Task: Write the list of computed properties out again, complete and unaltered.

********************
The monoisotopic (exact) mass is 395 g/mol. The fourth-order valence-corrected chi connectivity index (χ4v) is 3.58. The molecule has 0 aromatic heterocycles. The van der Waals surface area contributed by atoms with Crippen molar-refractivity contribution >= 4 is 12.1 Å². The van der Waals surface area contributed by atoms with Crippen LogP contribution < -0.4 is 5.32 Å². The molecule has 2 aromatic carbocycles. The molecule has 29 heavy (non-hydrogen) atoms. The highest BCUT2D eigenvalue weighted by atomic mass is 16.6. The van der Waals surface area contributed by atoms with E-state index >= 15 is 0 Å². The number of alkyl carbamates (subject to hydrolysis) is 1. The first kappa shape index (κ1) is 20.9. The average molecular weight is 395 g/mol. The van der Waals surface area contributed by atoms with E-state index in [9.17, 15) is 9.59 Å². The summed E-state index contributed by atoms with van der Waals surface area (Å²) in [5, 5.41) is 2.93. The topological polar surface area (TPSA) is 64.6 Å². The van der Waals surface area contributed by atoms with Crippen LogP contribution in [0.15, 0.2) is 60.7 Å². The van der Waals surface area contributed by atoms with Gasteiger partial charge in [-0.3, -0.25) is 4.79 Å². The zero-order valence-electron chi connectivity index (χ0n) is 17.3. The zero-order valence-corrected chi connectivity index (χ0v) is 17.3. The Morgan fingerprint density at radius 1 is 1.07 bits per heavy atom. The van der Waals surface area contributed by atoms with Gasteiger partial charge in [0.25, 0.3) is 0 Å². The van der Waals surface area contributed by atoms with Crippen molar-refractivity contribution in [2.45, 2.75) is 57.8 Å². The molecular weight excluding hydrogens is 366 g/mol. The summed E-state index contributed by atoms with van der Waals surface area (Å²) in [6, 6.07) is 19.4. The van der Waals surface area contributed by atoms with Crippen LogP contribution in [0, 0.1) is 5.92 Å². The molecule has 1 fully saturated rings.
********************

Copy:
The monoisotopic (exact) mass is 395 g/mol. The fourth-order valence-corrected chi connectivity index (χ4v) is 3.58. The molecule has 0 aromatic heterocycles. The van der Waals surface area contributed by atoms with Crippen molar-refractivity contribution >= 4 is 12.1 Å². The van der Waals surface area contributed by atoms with Crippen LogP contribution < -0.4 is 5.32 Å². The molecule has 2 aromatic carbocycles. The molecule has 29 heavy (non-hydrogen) atoms. The highest BCUT2D eigenvalue weighted by atomic mass is 16.6. The van der Waals surface area contributed by atoms with E-state index >= 15 is 0 Å². The number of alkyl carbamates (subject to hydrolysis) is 1. The first kappa shape index (κ1) is 20.9. The average molecular weight is 395 g/mol. The van der Waals surface area contributed by atoms with E-state index in [9.17, 15) is 9.59 Å². The summed E-state index contributed by atoms with van der Waals surface area (Å²) in [5, 5.41) is 2.93. The topological polar surface area (TPSA) is 64.6 Å². The van der Waals surface area contributed by atoms with Crippen LogP contribution in [0.15, 0.2) is 60.7 Å². The van der Waals surface area contributed by atoms with Gasteiger partial charge in [-0.3, -0.25) is 4.79 Å². The zero-order valence-electron chi connectivity index (χ0n) is 17.3. The zero-order valence-corrected chi connectivity index (χ0v) is 17.3. The Morgan fingerprint density at radius 1 is 1.07 bits per heavy atom. The van der Waals surface area contributed by atoms with Gasteiger partial charge in [0.25, 0.3) is 0 Å². The van der Waals surface area contributed by atoms with Crippen molar-refractivity contribution in [2.45, 2.75) is 57.8 Å². The molecular weight excluding hydrogens is 366 g/mol. The summed E-state index contributed by atoms with van der Waals surface area (Å²) in [6, 6.07) is 19.4. The van der Waals surface area contributed by atoms with Crippen LogP contribution in [0, 0.1) is 5.92 Å². The molecule has 1 fully saturated rings.